BUAD 785 Leadership and Corporate Governance (3)

        A critical examination of traditional, contemporary, and Biblical leadership theories and concepts. It will also evaluate the relative advantages and disadvantages of      different approaches to leadership, recognize current trends and development in leadership and apply advanced leadership skills to different organizational situations.           The focus will be on leadership roles such as visioning, mentoring, team building, making ethical judgments with informed analysis/reasoning, leading change, leading         during crises and influencing business behaviour in an ethical manner towards organizational goals and mission. The course will also critically evaluate the theories of           corporate governance, and their empirical testing. A distinction will be made between good and bad corporate governance. The student will also learn to analyse the             mechanisms of corporate governance and evaluate the role of internal gatekeepers and external regulators in ensuring good Corporate Governance. Further, the course         will also discuss the mechanism by which shareholders, Board of Directors, CEOs, managers, and other stakeholders direct and control corporations and organizations.

Business Informational Technology

BUIT 660 Management Information Systems (3)

Students learn to establish, operate, and control integrated, computer based information systems to support management decision making. Topics discussed include structuring of information systems, hardware and software systems, quality assurance, information gathering, storage, retrieval, and control.

BUIT 662 Information Technology Management (3)

Role of information technology in operations, decision making, and learning in organizations. Competitive and economic benefits from managing information technology resources. How information technology can achieve competitive advantage, efficient operations, and improved decision quality. Prerequisite: BUIT 660 Management Information Systems.

BUIT 672 Systems Analysis and Design (3)

Provides an understanding of the system development, modification, decision process, and choices in business process development and reengineering methodology. Emphasizes integration with users and user systems. Encourages interpersonal skill development, operations and maintenance of the system, and covers quality and decision theory, information theory, and practice.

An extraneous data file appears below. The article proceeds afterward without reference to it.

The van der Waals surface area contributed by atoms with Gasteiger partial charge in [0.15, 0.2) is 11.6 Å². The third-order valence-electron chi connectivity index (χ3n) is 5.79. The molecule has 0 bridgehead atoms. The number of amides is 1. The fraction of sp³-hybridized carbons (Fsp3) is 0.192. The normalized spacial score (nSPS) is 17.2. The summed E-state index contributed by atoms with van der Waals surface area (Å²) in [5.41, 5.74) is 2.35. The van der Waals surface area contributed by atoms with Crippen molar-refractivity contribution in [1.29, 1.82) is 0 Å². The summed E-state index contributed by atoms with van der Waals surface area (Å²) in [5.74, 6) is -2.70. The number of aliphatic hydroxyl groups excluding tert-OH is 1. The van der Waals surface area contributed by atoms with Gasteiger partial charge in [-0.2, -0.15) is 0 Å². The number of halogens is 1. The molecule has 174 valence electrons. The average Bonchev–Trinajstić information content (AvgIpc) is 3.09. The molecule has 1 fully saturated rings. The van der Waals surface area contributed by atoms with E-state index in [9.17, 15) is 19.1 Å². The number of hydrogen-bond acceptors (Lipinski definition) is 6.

BUIT 674 Database Applications (3)

Covers information systems design, theory and implementation within a database management system environment. Students demonstrate their mastery of the design process by designing and constructing a physical system using database software to implement the logical design.

BUIT 681 E-Marketing (3)

Principles of digital imaging and design for the production of marketing materials. The focus of this course includes concepts such as digital image preparation, corporate identity, consumer behavior, website analysis and internet behavior, digital marketing, and the digital economy. Various marketing, and communication strategies for internet marketing will also be investigated and evaluated. Students will develop an e-marketing plan, a video production, a personal website, and various marketing materials. Class size will be limited. Requires payment of a computer laboratory fee. Credit may not be earned in both BUAD 681 and EDIT 681.

BUIT 682 E-Business (3)

An introduction to electronic business with a focus on business planning, e-strategy and implementation, and project assessment for online business. Topics covered include fundamentals of e-commerce, principles of Web design, and online business strategy and management. Students will explore and evaluate web technology tools for online business, and discuss various trends and issues in electronic business. Emphasis is placed on critical thinking and evaluation skills as well as managerial and entrepreneurial skills. Students will form business/consulting teams to plan, develop, launch, and maintain an online business, or assist a small business in establishing a web presence. Class size will be limited. Requires payment of a computer laboratory fee. Credit may not be earned in both BUIT 682 and EDIT 682.

BUIT 684 Telecommunications, Networking, and Security (3)

Fundamentals of telecommunications, basic network design, and network security concepts in organizations are discussed. The course will include a general introduction to networking technology for setting up local area network for the organization. Information security principles covered will include network, data, and personal security. Implications of network access and security issues for organizations and their members will be discussed.

BUIT 692 Fieldwork in Information Technology

Fieldwork in the area of information technology provides students with experiences closely relating IT theory and practice. The fieldwork experience may take a number of forms: IT Management assistance and consultation, working as part of a team in the development of IT projects, or the preparation and presentation of an IT seminar. In any case, the setting and activities are especially designed to accommodate the student’s interests and needs.

If IT Management assistance and consultation modality is chosen, the student is expected to assist the IT management. The purpose of this modality is for the student to put into practice various IT strategies that have been learned. The student is given preference as to what department and institution in which to carry out the fieldwork, subject to availability.